Chicago Sun-Times

When the L was private

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Check out today's Chicago Reader for a fascinating article by Robert Loerzel about the push for the government to take over the private city rail lines.

If you thought the Illinois legislature was uncivil now, you should have been there on April 23, 1903, when the Democrats and Republicans were fighting over competing bills amending state law to give Chicago authority to take over the city traction companies. According to Loerzel's piece, without taking a roll call, the Republican speaker, John Henry Miller, banged his gavel and declared the Republican bill had passed. Miller was called "a liar," legislators smashed chairs, someone threw an inkstand, and a legislator rushed Miller, and was "flung to the floor" by a guard. "Pale and trembling, the speaker excited the chamber." The Democratic version of the bill then passed.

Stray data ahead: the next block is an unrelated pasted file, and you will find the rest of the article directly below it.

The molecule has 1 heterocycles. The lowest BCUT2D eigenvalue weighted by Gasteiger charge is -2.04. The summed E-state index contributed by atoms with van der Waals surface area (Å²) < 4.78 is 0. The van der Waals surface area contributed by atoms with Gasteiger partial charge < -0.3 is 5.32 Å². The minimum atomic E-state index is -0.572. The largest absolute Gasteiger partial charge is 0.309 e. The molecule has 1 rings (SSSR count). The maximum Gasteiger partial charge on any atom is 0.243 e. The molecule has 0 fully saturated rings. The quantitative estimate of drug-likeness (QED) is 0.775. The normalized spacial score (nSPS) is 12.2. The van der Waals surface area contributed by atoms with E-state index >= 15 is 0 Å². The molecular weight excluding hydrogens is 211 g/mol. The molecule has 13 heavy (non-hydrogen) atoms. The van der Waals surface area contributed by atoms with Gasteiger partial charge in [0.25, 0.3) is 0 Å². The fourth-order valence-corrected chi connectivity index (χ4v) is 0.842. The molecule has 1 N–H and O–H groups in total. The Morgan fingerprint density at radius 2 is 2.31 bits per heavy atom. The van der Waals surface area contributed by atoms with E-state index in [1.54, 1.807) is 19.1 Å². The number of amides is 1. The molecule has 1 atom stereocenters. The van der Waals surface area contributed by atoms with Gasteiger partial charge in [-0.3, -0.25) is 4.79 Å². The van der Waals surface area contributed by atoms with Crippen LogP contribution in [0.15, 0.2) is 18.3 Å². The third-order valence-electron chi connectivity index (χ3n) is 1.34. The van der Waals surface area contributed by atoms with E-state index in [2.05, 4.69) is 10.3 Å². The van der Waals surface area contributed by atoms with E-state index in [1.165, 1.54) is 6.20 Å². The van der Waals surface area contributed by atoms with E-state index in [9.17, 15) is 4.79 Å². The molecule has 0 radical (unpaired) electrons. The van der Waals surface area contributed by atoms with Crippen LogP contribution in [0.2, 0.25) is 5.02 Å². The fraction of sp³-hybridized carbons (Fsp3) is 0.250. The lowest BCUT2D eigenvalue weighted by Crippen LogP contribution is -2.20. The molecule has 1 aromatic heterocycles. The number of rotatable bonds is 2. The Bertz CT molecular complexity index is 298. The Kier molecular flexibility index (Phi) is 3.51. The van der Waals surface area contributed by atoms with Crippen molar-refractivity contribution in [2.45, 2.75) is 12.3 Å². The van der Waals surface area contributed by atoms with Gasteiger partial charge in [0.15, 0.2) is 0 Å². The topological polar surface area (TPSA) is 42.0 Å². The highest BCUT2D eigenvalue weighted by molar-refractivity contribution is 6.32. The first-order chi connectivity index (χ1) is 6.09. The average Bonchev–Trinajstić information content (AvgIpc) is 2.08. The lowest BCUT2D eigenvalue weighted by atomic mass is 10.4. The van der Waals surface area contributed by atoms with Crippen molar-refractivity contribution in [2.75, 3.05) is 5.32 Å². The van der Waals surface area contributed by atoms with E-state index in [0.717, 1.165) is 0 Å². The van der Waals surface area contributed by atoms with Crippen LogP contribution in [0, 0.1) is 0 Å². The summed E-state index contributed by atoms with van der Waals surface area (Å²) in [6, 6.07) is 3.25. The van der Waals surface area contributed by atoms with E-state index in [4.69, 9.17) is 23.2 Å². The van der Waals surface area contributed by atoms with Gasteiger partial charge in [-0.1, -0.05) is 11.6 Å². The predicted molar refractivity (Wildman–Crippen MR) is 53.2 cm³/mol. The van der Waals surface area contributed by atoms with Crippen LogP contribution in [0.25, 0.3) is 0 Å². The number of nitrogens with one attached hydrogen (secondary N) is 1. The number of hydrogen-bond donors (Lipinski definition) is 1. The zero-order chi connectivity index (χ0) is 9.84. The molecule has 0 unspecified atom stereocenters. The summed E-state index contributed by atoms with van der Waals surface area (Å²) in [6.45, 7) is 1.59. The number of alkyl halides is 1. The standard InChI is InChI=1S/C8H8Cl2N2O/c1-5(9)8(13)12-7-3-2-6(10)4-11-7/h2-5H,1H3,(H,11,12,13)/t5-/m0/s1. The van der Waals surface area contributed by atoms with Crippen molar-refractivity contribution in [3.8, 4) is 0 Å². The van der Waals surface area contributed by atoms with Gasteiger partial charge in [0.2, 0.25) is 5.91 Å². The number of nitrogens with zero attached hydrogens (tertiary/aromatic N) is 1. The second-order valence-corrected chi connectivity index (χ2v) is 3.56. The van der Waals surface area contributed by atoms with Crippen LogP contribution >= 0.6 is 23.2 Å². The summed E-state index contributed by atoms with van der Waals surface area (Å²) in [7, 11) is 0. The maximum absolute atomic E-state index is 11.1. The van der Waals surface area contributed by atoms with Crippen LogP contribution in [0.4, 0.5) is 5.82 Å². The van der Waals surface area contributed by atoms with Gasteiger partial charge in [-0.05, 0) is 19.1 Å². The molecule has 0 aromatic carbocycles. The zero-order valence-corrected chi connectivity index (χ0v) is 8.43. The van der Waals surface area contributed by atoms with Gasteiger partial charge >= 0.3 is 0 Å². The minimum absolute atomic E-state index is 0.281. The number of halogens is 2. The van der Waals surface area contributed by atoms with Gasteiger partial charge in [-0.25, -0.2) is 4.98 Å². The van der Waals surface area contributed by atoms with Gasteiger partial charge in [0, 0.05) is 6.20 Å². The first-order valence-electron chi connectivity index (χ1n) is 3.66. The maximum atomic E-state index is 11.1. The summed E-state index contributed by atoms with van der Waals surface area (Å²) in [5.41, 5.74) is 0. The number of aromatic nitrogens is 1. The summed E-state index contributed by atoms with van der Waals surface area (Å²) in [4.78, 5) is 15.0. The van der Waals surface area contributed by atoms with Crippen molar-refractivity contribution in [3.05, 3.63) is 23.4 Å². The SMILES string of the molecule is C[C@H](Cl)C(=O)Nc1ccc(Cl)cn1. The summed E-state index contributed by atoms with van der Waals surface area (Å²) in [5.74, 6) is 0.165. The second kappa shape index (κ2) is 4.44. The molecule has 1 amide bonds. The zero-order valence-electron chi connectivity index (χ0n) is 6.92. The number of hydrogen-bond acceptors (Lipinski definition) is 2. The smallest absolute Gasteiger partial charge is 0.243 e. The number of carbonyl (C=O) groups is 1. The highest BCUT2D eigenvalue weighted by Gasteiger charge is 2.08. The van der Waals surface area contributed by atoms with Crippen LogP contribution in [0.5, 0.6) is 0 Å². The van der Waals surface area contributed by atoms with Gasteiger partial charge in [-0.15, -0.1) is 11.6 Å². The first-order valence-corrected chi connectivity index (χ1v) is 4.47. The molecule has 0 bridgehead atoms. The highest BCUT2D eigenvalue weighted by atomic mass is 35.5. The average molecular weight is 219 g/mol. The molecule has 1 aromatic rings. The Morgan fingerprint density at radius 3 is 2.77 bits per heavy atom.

There is lots of other good stuff about the "robber baron" rail owner Charles Tyson Yerkes, and the terrible conditions on the old streetcars.

The article is a reminder that before we privatize any public asset -- we need to remember history, and see what the arguments have been for and against private ownership. There were reasons why water and transit were made public.

(And yes, this original post said 1093, rather than 1903, when there was a different civilization in Springfield. Thanks to readers for pointing out my error, and yes, there are copyeditors at the newspaper, but they don't edit this blog. Aren't you glad there are newspapers, instead of just blogs?)

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I caught that Reader article last week. A spectacular piece of neglected Chicago history.

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